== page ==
Right now I’m staring past Megan’s foot. It’s atop a weathered 2x6 rail that could so easily be the rustic studio on Matinicus. If it were, I would be looking past her foot into the scape of frisking horse tails of white surf, granite fortifications shaped by molecular structure and the last ice age scraping through, sharp salt breezes, brilliant blue gray water and endless spruce trees. I would also likely be huddling with watery eyes and cursing the wind chill, and her foot would be wrapped in smartwool and rubber boots Instead I see lush fields, triangular mountains piled high with jungle trees, massive airborne humidity and a flat ass calm ocean. Ears are filled with free range chicken talk, an occasional moo, goat blat, bird, and passing Puerto hip hop from car windows.
If you are traveling, I can heartily recommend a light dose of 5htp, a version of tryptophan available over the counter without the necessity of stuffing, gravy, family dynamics or pant size changes. It is especially helpful at keeping one’s adrenal and irritability glands in check if you’ve had a 9 hour layover in Newark and arrive in western Puerto Rico at 2:30 in the morning and have to drive up into the rainforest to meet your Airbnb host, without much in the way of road signs or brain function.
I’ve always loved maps, and so looked a bit before we left Maine, then followed my nose for a bit to find Sur 107 out of Aguadilla.
I can also heartily recommend the GPS lady inside of Verizon android phones. My nose was good for getting out of town, but she made it possible to navigate the twirly up and down switchbacks once we left the main roads. She was spot on.
After picking up Brandon at the Casa Linda restaurant parking lot , we shoehorned into side roads and driveways where it seemed the car would need to bend in the middle to make it. Our host hopped out to swing the gate so we could pass by the shredded carcass of a Hondoyota and into the manure spotted parking area. Several (fortunately) friendly dogs and an elderly gentleman who muttered in some vowel rich and tooth-free version of two languages greeted us. I shoehorned and bent my 3:45 a.m. brain into not thinking about how we could possibly turn around the next day, and embraced the shanty in the mountains.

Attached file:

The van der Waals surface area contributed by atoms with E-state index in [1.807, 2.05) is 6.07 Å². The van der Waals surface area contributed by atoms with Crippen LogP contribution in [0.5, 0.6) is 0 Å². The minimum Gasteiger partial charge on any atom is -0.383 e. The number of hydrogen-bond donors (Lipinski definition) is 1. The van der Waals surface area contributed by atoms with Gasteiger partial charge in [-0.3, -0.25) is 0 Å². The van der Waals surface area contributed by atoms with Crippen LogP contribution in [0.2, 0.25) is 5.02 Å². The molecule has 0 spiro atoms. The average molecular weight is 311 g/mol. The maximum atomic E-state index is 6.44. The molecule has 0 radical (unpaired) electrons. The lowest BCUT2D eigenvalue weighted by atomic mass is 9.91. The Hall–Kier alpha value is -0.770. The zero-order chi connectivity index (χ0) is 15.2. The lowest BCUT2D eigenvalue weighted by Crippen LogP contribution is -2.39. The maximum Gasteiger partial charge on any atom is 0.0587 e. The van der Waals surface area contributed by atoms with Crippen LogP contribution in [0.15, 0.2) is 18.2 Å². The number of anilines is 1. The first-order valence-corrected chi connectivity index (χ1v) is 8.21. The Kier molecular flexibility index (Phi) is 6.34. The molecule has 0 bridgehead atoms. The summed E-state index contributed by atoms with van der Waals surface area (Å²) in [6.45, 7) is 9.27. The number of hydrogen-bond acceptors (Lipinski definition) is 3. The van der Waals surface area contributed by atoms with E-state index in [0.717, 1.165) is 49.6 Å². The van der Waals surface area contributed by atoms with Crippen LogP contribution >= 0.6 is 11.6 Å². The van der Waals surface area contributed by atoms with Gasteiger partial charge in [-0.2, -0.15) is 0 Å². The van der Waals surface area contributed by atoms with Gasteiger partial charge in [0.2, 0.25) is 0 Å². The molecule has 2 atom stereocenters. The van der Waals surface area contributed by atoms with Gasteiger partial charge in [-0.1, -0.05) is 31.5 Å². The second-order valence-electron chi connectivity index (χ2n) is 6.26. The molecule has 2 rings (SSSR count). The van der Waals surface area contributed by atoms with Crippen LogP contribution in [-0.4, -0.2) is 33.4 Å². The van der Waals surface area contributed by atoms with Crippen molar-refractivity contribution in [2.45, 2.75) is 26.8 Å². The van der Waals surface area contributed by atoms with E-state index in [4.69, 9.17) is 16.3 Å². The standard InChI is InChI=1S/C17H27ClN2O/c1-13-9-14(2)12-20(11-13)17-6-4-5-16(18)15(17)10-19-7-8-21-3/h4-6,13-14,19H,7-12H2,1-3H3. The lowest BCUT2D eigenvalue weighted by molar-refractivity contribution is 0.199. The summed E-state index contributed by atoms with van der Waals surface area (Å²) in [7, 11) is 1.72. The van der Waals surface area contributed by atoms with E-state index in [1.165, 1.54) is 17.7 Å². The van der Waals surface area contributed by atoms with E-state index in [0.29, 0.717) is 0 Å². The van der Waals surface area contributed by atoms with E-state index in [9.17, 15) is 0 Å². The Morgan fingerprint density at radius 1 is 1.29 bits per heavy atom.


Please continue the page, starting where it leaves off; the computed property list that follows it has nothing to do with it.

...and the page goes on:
Now after a day of finding grocery stores, walking the Rincon beach, listening to all the goats, chickens, car horns, turkeys and other profusion for the ears, we are able to relax.
I am always emotionally thrown open by travel. It’s exhilarating and scary and the sight of small children saddens me a little until I remember traveling with small children. Being out of my usual tracks puts my own life tracks right in my face for reflection even as I’m soaking in new sights and sounds and getting away from those grooves and ruts.
This time I was struck particularly hard by two things. One was my prejudice, the other the great ordinary beauty, love and daily function of a stupefying number of people you encounter traveling.
At the bus station in Maine, two obviously Islamic gentlemen were praying in a corner; one a very tall and unsmiling and bearded older person and the other a dour 20-something. They prayed and parted and the young man, looking tired and vacant, boarded the bus with us, stuffing his back pack in the overhead bin.
The logical brain first says, ‘don’t be a dick,’ but then says ‘there’s no security screening of any kind on buses, this bus is full, passing major bridges and tunnels, groups claiming association with Islam have publicly and repeatedly promised to strike the United States, this would be a great way to wipe out people, stifle the economy through fear of buses and costs of increased security screening, and paralyze a major Boston artery, and whoah, I need to not ever watch Homeland again.’
The ‘don’t be a dick side’ lost. The fear was powerful and physical.
The irrational brain was plain scared and thought of finding another way to Boston.
All this coursed through me in 45 or so seconds.
I realized as we got rolling and Megan handed me a swig of wine, that staying on the bus, and trusting was actually- in this day of slickly marketed fear campaigns by ISIL, presidential candidates and news outlets alike- a radical act of peace and brotherhood.
Coming out of the old white cocoon that is Maine, I am overwhelmed by the shades of beauty, young and old, that I see in airports, on city streets and in stuffed subways.
The big lie, the really, really Big Lie is that we live in a dangerous, bad world. Yes, there are horrible things done to innocents. There is poverty and corruption.
But how many times in a 36 hour travel process did I see- just in my tiny little perceptual scope- Dads and Moms loving and caring for their babies, older couples sitting together, janitors doing their jobs, baggage check staff making the effort to help with a smile, friends walking together, those alone going in the direction that was right for them in that moment? In my 36 hours, I must have seen tens of thousands of simple, loving, decent good things done. Multiply that by every place that wasn’t in my little world view and what do you get?
Fear gives control and these days fear is a red hot sales vector for ISIL and presidential candidates alike.
Mr. Rogers, help me out here, but isn’t love and ordinary life so much, so astronomically much bigger and better? How come we don’t see it?